Tax Analysts Blog

Republicans Shouldn’t Pin Their Hopes on The Origination Clause

Posted on Dec 19, 2012

In negotiations over the fiscal cliff, President Obama holds the stronger hand, thanks to the oddities of current law (with its myriad expiring provisions) and the electoral misfortunes of the GOP (including Mitt Romney’s defeat, but also the party’s failures in the Senate).

But Republicans aren't completely lacking in leverage, either. After all, they control the House of Representatives. But contrary to the assertions of some hopeful Republicans, that control does not imbue the party with any special constitutional advantage in the battle over tax hikes and spending cuts.

According to a recent story in The Hill, some GOP strategists have been hoping to exploit the Constitution’s Origination Clause, which requires that “all bills for raising revenue shall originate in the House of Representatives.” Specifically, these Republicans have been raising doubts about the viability of a Senate bill that would extend tax cuts for the “middle class” but end them for the rich. Presumably, since the bill originated in the Senate, it violates Article 1, Section 7 of the Constitution.

Maybe so, but Democrats are not exactly cowed by that possibility. “If any Republicans think they can block an extension of middle-class tax cuts on a technicality, that’s a loser argument,” one Democrat told The Hill.

If Democrats are unimpressed by the Origination Clause, they might be forgiven. In practice, the Origination Clause is more a nuisance than an obstacle to tax-happy senators.

Erik M. Jensen of Case Western Reserve University lamented this fact in an article for the Heritage Foundation: "Regrettably, this clause has had little effect in practice,” he wrote, “as the Senate has construed its power to amend so broadly as to replace the entire text of revenue bills that had originated in the House."

In other words, Senators can sidestep the Origination Clause by dusting off an existing House bill, stripping out its content, and inserting their own preferred language. The result? A Senate bill with a House pedigree.

This kind of circumvention was baked in to the Origination Clause from the get-go. During the Constitutional Convention, Eldridge Gerry of Massachusetts had supported a more robust origination clause that would have required all money bills – including both tax and spending legislation – to originate in the House. “Taxation and representation are strongly associated in the minds of the people,” he said, “and they will not agree that any but their immediate representatives shall meddle with their purses."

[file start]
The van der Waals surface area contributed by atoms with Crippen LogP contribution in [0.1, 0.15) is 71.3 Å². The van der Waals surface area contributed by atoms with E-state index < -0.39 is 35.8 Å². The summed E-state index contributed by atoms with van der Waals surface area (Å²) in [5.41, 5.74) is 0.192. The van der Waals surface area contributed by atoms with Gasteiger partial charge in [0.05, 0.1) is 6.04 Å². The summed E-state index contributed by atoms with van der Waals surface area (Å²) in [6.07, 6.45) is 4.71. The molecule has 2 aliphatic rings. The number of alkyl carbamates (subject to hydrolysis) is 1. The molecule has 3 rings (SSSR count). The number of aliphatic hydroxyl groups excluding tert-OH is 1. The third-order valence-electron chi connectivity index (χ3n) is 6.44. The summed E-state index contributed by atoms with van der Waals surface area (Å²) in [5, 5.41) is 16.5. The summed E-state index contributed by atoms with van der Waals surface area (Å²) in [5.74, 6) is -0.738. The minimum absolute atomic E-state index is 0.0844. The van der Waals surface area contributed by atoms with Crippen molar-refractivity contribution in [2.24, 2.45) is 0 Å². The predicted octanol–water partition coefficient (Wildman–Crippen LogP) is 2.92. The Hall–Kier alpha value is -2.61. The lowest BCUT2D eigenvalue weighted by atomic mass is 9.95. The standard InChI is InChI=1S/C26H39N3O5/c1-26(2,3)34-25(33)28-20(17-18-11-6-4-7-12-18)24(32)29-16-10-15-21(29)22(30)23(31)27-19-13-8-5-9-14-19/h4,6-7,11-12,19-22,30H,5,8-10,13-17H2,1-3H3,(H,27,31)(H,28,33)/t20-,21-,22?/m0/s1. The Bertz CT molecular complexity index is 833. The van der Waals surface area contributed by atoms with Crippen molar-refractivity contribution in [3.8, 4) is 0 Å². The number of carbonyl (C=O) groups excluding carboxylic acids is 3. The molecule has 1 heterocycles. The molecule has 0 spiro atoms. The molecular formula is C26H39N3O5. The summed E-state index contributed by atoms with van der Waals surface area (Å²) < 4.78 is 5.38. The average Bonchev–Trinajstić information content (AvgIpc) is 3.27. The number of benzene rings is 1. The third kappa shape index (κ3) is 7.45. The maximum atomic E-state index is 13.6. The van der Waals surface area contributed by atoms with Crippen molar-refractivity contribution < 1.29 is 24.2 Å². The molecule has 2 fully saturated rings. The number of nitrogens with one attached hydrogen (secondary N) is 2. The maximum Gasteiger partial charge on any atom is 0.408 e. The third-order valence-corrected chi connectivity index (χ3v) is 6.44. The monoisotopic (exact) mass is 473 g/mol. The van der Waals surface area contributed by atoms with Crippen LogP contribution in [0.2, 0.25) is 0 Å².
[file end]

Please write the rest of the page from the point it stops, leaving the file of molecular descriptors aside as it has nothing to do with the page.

Gerry lost the battle over spending, and then went on to lose the even more crucial battle against Senate amendment power. Gerry worried that giving the upper chamber power to amend revenue bills would strip the Origination Clause of real meaning. And he was right.

Today, the Origination Clause is quite nearly a dead letter. But according to Jensen, it’s only mostly dead, not completely dead. In its most recent Origination Clause case, the Supreme Court left open the possibility that a plaintiff with standing might be able to pursue a claim that a revenue law had improperly originated in the Senate.

But it’s been 20 years since the Court offered up that possibility, and we’re still waiting for the next, pivotal case.

And I, for one, am not holding my breath for it.

Read Comments (1)

Karlin HighDec 20, 2012

From Iowa State University's Center For Agricultural Law & Taxation, December
2012 e-Newsletter:

"In a second case challenging the constitutionality of the health care act
(Sissel v. United States Department of Health and Human Services, et al., No.
1:10-cv-01263(BAH)(D. D.C. Sept. 11, 2012)) involves a constitutional challenge
to the law under the Constitution’s Origination Clause. On September 11, the
trial court in D.C. ruled that the case could go forward. The basic claim is
that because the U.S. Supreme Court has ruled that the mandate provision is a
tax that must be paid for not purchasing health insurance, the provision is a
revenue provision that must originate in the House. Instead, the health care
law started in the Senate as a “shell bill” before it went to the House. This
issue remains open, so we will keep our eyes on this one."

Probably still don't hold your breath, though.

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